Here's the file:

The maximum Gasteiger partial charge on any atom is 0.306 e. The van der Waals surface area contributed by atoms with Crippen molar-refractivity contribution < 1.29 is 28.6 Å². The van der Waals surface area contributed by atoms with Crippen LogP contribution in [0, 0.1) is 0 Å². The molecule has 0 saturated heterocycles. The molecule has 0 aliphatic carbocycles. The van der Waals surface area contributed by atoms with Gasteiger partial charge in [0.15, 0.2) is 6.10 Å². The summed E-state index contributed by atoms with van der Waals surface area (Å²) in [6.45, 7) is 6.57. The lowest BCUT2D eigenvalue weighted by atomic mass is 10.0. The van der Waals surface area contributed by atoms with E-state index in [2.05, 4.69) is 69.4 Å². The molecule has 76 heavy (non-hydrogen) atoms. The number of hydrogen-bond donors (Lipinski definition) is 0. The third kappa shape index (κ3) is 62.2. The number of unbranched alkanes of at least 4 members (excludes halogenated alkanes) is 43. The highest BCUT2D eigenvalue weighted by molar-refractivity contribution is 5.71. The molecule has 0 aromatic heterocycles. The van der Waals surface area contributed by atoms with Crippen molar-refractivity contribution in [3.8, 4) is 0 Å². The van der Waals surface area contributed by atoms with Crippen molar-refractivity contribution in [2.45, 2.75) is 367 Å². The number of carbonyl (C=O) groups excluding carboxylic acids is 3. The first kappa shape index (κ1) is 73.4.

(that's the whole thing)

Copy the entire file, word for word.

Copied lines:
The maximum Gasteiger partial charge on any atom is 0.306 e. The van der Waals surface area contributed by atoms with Crippen molar-refractivity contribution < 1.29 is 28.6 Å². The van der Waals surface area contributed by atoms with Crippen LogP contribution in [0, 0.1) is 0 Å². The molecule has 0 saturated heterocycles. The molecule has 0 aliphatic carbocycles. The van der Waals surface area contributed by atoms with Gasteiger partial charge in [0.15, 0.2) is 6.10 Å². The summed E-state index contributed by atoms with van der Waals surface area (Å²) in [6.45, 7) is 6.57. The lowest BCUT2D eigenvalue weighted by atomic mass is 10.0. The van der Waals surface area contributed by atoms with E-state index in [2.05, 4.69) is 69.4 Å². The molecule has 76 heavy (non-hydrogen) atoms. The number of hydrogen-bond donors (Lipinski definition) is 0. The third kappa shape index (κ3) is 62.2. The number of unbranched alkanes of at least 4 members (excludes halogenated alkanes) is 43. The highest BCUT2D eigenvalue weighted by molar-refractivity contribution is 5.71. The molecule has 0 aromatic heterocycles. The van der Waals surface area contributed by atoms with Crippen molar-refractivity contribution in [3.8, 4) is 0 Å². The van der Waals surface area contributed by atoms with Crippen molar-refractivity contribution in [2.45, 2.75) is 367 Å². The number of carbonyl (C=O) groups excluding carboxylic acids is 3. The first kappa shape index (κ1) is 73.4.